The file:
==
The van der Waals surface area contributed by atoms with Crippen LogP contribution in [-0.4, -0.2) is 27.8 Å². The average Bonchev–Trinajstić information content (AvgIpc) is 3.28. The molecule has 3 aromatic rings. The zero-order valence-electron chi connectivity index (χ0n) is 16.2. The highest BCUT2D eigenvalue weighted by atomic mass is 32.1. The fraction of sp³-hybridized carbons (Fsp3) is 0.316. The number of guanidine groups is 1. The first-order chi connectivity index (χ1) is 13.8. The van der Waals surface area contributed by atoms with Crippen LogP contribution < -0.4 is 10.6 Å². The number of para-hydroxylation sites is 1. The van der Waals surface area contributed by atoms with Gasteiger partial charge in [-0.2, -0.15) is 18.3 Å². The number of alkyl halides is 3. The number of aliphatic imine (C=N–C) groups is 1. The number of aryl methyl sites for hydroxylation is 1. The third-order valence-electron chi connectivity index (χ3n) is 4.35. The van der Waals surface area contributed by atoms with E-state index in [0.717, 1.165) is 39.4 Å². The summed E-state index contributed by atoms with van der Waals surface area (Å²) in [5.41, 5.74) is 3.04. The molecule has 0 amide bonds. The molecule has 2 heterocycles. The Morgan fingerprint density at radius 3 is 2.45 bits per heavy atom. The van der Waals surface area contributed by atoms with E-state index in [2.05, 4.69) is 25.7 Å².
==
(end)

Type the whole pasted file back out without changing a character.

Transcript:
The van der Waals surface area contributed by atoms with Crippen LogP contribution in [-0.4, -0.2) is 27.8 Å². The average Bonchev–Trinajstić information content (AvgIpc) is 3.28. The molecule has 3 aromatic rings. The zero-order valence-electron chi connectivity index (χ0n) is 16.2. The highest BCUT2D eigenvalue weighted by atomic mass is 32.1. The fraction of sp³-hybridized carbons (Fsp3) is 0.316. The number of guanidine groups is 1. The first-order chi connectivity index (χ1) is 13.8. The van der Waals surface area contributed by atoms with Crippen LogP contribution < -0.4 is 10.6 Å². The number of para-hydroxylation sites is 1. The van der Waals surface area contributed by atoms with Gasteiger partial charge in [-0.2, -0.15) is 18.3 Å². The number of alkyl halides is 3. The number of aliphatic imine (C=N–C) groups is 1. The number of aryl methyl sites for hydroxylation is 1. The third-order valence-electron chi connectivity index (χ3n) is 4.35. The van der Waals surface area contributed by atoms with E-state index in [0.717, 1.165) is 39.4 Å². The summed E-state index contributed by atoms with van der Waals surface area (Å²) in [5.41, 5.74) is 3.04. The molecule has 0 amide bonds. The molecule has 2 heterocycles. The Morgan fingerprint density at radius 3 is 2.45 bits per heavy atom. The van der Waals surface area contributed by atoms with E-state index in [2.05, 4.69) is 25.7 Å².